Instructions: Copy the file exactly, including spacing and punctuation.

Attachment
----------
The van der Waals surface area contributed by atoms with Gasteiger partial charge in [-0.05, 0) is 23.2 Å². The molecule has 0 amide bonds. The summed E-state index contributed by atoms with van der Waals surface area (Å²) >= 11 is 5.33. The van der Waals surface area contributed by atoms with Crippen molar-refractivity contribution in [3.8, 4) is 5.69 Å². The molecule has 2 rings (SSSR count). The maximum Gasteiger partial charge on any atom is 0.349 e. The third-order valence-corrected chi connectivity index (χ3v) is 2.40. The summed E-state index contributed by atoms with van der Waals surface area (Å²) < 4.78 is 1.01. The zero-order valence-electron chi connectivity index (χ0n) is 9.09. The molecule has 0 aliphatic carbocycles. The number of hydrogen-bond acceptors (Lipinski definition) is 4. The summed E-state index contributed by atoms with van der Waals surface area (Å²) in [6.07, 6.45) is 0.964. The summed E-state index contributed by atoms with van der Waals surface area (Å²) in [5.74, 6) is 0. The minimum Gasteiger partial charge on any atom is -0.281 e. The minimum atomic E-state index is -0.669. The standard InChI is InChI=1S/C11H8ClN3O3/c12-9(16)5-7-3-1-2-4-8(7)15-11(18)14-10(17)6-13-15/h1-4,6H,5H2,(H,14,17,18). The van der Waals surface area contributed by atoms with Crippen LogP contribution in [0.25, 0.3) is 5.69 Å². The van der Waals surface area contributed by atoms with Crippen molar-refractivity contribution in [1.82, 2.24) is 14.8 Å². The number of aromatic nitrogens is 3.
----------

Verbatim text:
The van der Waals surface area contributed by atoms with Gasteiger partial charge in [-0.05, 0) is 23.2 Å². The molecule has 0 amide bonds. The summed E-state index contributed by atoms with van der Waals surface area (Å²) >= 11 is 5.33. The van der Waals surface area contributed by atoms with Crippen molar-refractivity contribution in [3.8, 4) is 5.69 Å². The molecule has 2 rings (SSSR count). The maximum Gasteiger partial charge on any atom is 0.349 e. The third-order valence-corrected chi connectivity index (χ3v) is 2.40. The summed E-state index contributed by atoms with van der Waals surface area (Å²) < 4.78 is 1.01. The zero-order valence-electron chi connectivity index (χ0n) is 9.09. The molecule has 0 aliphatic carbocycles. The number of hydrogen-bond acceptors (Lipinski definition) is 4. The summed E-state index contributed by atoms with van der Waals surface area (Å²) in [6.07, 6.45) is 0.964. The summed E-state index contributed by atoms with van der Waals surface area (Å²) in [5.74, 6) is 0. The minimum Gasteiger partial charge on any atom is -0.281 e. The minimum atomic E-state index is -0.669. The standard InChI is InChI=1S/C11H8ClN3O3/c12-9(16)5-7-3-1-2-4-8(7)15-11(18)14-10(17)6-13-15/h1-4,6H,5H2,(H,14,17,18). The van der Waals surface area contributed by atoms with Crippen LogP contribution in [0.25, 0.3) is 5.69 Å². The van der Waals surface area contributed by atoms with Crippen molar-refractivity contribution in [1.82, 2.24) is 14.8 Å². The number of aromatic nitrogens is 3.